Some 2,500 Somali migrants in the Libyan capital Tripoli, under the control of Libyan leader Col Muammar Gaddafi, are holed up in the violence-affected city and unsure what to do, say Somali migrants there.
“We have not left our house in the last 12 days. If we go out we are liable to be attacked," one of the Somalis, Mohamed Aweys, told IRIN by phone from Tripoli. "A friend who went out on 1 March to get some supplies has not returned. We have not seen or heard of him since; his mobile is switched off."
There were 30 Somalis in his house - all seeking refuge and unable to go out to buy basic necessities. "So far, the report we have is that five Somalis have been killed in Tripoli," he added. These claims could not be independently confirmed.
Another 500 in the rebel-held city of Benghazi, Aweys said, had been targeted as suspected pro-Gaddafi mercenaries. "We spoke to some of them on the phone in Benghazi and they are hiding in their homes."
Another Somali in Tripoli, Mahamud Ahmed, said: "We have nothing to do with their [Libyans'] problems. Most of us came here to escape our own problems and look for a better life and now we are caught up in a life-and-death situation."
He said food stocks were running low. "The landlord has been buying things for us, but we are running out of everything. We had some money when the unrest started but we are day labourers and have not worked for 12 days."
Asked if they would try and reach the Egyptian or Tunisian border, like other foreign nationals, Ahmed said: "We are afraid we will get killed before we reach any border."
While governments around the world were evacuating their citizens from Libya, "Somalis have no effective government that can come to our rescue," Ahmed said. "No one is speaking for us."
Somali women are most fearful of what could happen. "I came here about a year and half ago to go to Europe but I have not succeeded so far; now I am caught up in the same thing that I fled in Somalia," Shamso Mohammed told IRIN.
Shamso, like most of her compatriots, left Somalia for Sudan, then crossed the desert into Libya. "We almost died in the desert, but thank God we made it into Libya."
She said three of her friends [women] had disappeared five days earlier. "They were called to work and they went; the last report we have is they were taken in a car by armed men. We don’t know what they did to them and there is no one to complain to."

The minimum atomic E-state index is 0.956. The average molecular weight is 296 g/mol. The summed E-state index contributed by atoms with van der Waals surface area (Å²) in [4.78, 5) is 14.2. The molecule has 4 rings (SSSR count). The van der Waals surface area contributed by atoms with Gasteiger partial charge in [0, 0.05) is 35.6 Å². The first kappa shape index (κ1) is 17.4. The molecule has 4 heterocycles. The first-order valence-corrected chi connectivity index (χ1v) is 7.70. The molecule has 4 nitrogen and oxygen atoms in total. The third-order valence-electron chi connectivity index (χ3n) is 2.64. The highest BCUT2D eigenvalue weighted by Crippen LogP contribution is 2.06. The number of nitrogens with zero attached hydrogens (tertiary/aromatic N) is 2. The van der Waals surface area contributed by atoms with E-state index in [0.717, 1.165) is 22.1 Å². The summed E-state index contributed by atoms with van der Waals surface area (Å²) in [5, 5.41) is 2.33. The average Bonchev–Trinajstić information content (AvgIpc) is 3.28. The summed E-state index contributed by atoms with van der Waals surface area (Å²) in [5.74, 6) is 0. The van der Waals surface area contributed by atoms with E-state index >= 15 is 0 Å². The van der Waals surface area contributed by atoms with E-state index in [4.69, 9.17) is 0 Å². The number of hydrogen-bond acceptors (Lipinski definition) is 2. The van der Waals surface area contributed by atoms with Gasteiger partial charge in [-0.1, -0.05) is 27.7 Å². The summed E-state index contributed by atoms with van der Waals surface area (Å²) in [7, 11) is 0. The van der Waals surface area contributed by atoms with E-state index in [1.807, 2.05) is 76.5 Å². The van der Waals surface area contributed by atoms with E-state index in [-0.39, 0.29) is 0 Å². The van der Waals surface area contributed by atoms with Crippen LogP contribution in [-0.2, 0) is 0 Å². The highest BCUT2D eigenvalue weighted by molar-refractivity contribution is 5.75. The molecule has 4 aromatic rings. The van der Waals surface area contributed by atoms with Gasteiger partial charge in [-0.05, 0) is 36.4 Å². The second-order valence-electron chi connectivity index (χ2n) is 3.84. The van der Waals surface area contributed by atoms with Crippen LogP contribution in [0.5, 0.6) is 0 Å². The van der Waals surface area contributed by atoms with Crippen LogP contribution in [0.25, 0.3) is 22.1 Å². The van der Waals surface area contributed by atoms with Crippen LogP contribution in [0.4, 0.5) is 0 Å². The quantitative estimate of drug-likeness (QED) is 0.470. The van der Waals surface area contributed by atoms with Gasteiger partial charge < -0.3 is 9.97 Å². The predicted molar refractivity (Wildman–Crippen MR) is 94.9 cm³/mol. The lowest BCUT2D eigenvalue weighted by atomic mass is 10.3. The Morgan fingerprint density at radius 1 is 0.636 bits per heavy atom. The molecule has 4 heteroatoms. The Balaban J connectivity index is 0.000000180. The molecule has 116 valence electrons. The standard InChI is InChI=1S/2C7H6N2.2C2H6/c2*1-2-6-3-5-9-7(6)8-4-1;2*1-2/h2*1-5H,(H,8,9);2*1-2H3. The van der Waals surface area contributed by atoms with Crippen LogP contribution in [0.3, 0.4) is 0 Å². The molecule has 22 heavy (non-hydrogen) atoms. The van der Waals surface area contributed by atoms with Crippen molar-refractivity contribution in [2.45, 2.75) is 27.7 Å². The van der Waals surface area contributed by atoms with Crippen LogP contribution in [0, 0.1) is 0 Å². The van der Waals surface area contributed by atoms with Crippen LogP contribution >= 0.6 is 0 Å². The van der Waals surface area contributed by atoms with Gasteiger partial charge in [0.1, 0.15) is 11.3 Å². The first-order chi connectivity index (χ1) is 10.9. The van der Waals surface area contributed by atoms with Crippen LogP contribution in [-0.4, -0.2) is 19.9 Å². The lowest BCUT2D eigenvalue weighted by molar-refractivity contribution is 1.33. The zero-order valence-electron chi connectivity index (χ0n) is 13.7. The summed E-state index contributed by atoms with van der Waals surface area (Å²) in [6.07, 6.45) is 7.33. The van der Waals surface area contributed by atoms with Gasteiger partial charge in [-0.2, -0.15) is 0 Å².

Maryan Ali, who is staying in the same house as Shamso, said she was afraid someone would come to their house and attack them. Some houses where Somalis were staying, she added, had been reportedly attacked.
"We need someone to help get us out of here," Maryan. "The longer this continues the worse our situation gets. If we are not killed, we may die of hunger."
According to Human Rights Watch (HRW), the recent unrest has left thousands of foreign workers from Asia, Africa, the Middle East and Europe, homeless and penniless.
|Sub-Saharan African workers are in dire need of evacuation because of the threats they face. The people most in need are mainly from poorer countries in Asia and Africa... whose governments have apparently been unable or unwilling to rescue them|
"Thousands upon thousands of foreign workers remain stuck in Benghazi, after being forced from their factories and losing their possessions in last week's tumultuous events," HRW's emergencies director Peter Bouckaert said.
"Sub-Saharan African workers are in dire need of evacuation because of the threats they face. The people most in need are mainly from poorer countries in Asia and Africa... whose governments have apparently been unable or unwilling to rescue them."
According to HRW, international law does not require third countries to evacuate or repatriate migrants during emergencies of the kind currently in Libya, but in circumstances where particular nationality groups are targeted for persecution there is an obligation not to expose them to the risk of such persecution.
Meanwhile, the situation on the Libya-Tunisia border, where thousands of foreigners are trying to leave Libya, is “reaching crisis point”, the UN Refugee Agency said. Since 14 February, at least 140,000 have crossed into Egypt or Tunisia.
"Fourteen thousand people crossed yesterday [1 March], the highest number to date, with tens of thousands of people now in urgent need of onward transportation to their home countries," a UNHCR spokesman told reporters in Geneva. "With 10,000-15,000 people expected to arrive [at the Tunisia-Libya border] today it is becoming critically important that onward transport becomes quickly available to avoid a humanitarian crisis."
Benghazi was facing shortages of medicines and medical equipment, according to the NGO International Medical Corps. "Urgently needed supplies include: items and drugs for surgeries, acute illnesses and lab testing; as well as antibiotics and anaesthetics," it said, adding that there was also a need for orthopaedic and reconstructive surgeons.